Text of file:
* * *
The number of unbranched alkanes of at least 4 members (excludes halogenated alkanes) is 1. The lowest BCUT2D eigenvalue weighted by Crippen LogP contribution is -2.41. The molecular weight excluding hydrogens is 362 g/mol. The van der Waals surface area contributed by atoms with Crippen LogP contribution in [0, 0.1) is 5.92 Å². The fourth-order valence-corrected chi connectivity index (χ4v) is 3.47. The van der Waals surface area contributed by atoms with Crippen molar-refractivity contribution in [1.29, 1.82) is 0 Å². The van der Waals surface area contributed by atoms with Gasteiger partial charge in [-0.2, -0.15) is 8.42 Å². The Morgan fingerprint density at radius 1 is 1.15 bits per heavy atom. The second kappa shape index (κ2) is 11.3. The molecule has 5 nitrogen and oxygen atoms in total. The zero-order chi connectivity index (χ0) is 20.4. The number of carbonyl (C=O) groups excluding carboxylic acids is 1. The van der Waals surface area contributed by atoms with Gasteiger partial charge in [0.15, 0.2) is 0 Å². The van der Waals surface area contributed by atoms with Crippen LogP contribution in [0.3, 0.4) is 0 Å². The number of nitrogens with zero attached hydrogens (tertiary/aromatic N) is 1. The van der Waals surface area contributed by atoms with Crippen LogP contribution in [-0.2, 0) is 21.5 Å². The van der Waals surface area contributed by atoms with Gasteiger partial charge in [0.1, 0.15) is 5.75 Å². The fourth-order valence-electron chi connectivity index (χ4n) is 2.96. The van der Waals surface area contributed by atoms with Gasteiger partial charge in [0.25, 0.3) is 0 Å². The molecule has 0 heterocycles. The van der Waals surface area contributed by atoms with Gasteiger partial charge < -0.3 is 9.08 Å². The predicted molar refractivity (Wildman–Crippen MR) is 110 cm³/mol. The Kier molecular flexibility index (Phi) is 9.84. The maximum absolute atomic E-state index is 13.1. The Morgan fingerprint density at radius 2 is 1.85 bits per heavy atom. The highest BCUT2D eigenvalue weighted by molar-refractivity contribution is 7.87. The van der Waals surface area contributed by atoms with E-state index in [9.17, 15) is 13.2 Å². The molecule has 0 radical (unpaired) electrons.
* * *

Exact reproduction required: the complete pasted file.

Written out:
The number of unbranched alkanes of at least 4 members (excludes halogenated alkanes) is 1. The lowest BCUT2D eigenvalue weighted by Crippen LogP contribution is -2.41. The molecular weight excluding hydrogens is 362 g/mol. The van der Waals surface area contributed by atoms with Crippen LogP contribution in [0, 0.1) is 5.92 Å². The fourth-order valence-corrected chi connectivity index (χ4v) is 3.47. The van der Waals surface area contributed by atoms with Crippen molar-refractivity contribution in [1.29, 1.82) is 0 Å². The van der Waals surface area contributed by atoms with Gasteiger partial charge in [-0.2, -0.15) is 8.42 Å². The Morgan fingerprint density at radius 1 is 1.15 bits per heavy atom. The second kappa shape index (κ2) is 11.3. The molecule has 5 nitrogen and oxygen atoms in total. The zero-order chi connectivity index (χ0) is 20.4. The number of carbonyl (C=O) groups excluding carboxylic acids is 1. The van der Waals surface area contributed by atoms with Gasteiger partial charge in [0.15, 0.2) is 0 Å². The van der Waals surface area contributed by atoms with Crippen LogP contribution in [0.3, 0.4) is 0 Å². The number of nitrogens with zero attached hydrogens (tertiary/aromatic N) is 1. The van der Waals surface area contributed by atoms with Crippen LogP contribution in [-0.2, 0) is 21.5 Å². The van der Waals surface area contributed by atoms with Gasteiger partial charge in [0.1, 0.15) is 5.75 Å². The fourth-order valence-electron chi connectivity index (χ4n) is 2.96. The van der Waals surface area contributed by atoms with Gasteiger partial charge in [0.25, 0.3) is 0 Å². The molecule has 0 heterocycles. The van der Waals surface area contributed by atoms with Gasteiger partial charge < -0.3 is 9.08 Å². The predicted molar refractivity (Wildman–Crippen MR) is 110 cm³/mol. The Kier molecular flexibility index (Phi) is 9.84. The maximum absolute atomic E-state index is 13.1. The Morgan fingerprint density at radius 2 is 1.85 bits per heavy atom. The highest BCUT2D eigenvalue weighted by molar-refractivity contribution is 7.87. The van der Waals surface area contributed by atoms with E-state index in [9.17, 15) is 13.2 Å². The molecule has 0 radical (unpaired) electrons.